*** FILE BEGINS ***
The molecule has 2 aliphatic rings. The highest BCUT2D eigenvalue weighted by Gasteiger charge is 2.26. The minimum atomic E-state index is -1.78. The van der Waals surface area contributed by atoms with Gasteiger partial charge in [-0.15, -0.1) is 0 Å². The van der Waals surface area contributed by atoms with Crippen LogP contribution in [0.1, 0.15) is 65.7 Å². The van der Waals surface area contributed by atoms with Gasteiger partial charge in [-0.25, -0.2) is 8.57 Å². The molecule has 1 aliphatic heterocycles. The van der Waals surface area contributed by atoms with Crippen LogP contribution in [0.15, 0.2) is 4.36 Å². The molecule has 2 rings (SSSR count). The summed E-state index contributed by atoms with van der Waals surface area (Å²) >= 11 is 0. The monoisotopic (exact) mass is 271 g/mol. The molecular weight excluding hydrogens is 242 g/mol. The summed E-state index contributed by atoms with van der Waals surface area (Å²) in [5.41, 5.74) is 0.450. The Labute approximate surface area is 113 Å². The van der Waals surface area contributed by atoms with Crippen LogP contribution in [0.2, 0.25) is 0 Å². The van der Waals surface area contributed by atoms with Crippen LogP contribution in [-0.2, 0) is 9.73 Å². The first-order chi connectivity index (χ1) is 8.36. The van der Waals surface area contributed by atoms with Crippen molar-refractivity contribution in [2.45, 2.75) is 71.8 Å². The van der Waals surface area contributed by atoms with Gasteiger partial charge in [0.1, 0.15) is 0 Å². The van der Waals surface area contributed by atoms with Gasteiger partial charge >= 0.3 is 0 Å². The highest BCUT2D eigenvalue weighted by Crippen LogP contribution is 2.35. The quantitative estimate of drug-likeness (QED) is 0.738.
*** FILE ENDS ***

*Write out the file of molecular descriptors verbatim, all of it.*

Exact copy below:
The molecule has 2 aliphatic rings. The highest BCUT2D eigenvalue weighted by Gasteiger charge is 2.26. The minimum atomic E-state index is -1.78. The van der Waals surface area contributed by atoms with Gasteiger partial charge in [-0.15, -0.1) is 0 Å². The van der Waals surface area contributed by atoms with Crippen LogP contribution in [0.1, 0.15) is 65.7 Å². The van der Waals surface area contributed by atoms with Gasteiger partial charge in [-0.25, -0.2) is 8.57 Å². The molecule has 1 aliphatic heterocycles. The van der Waals surface area contributed by atoms with Crippen LogP contribution in [0.15, 0.2) is 4.36 Å². The molecule has 2 rings (SSSR count). The summed E-state index contributed by atoms with van der Waals surface area (Å²) >= 11 is 0. The monoisotopic (exact) mass is 271 g/mol. The molecular weight excluding hydrogens is 242 g/mol. The summed E-state index contributed by atoms with van der Waals surface area (Å²) in [5.41, 5.74) is 0.450. The Labute approximate surface area is 113 Å². The van der Waals surface area contributed by atoms with Crippen LogP contribution in [0.2, 0.25) is 0 Å². The van der Waals surface area contributed by atoms with Crippen LogP contribution in [-0.2, 0) is 9.73 Å². The first-order chi connectivity index (χ1) is 8.36. The van der Waals surface area contributed by atoms with Crippen molar-refractivity contribution in [2.45, 2.75) is 71.8 Å². The van der Waals surface area contributed by atoms with Gasteiger partial charge in [0.1, 0.15) is 0 Å². The van der Waals surface area contributed by atoms with Gasteiger partial charge >= 0.3 is 0 Å². The highest BCUT2D eigenvalue weighted by Crippen LogP contribution is 2.35. The quantitative estimate of drug-likeness (QED) is 0.738.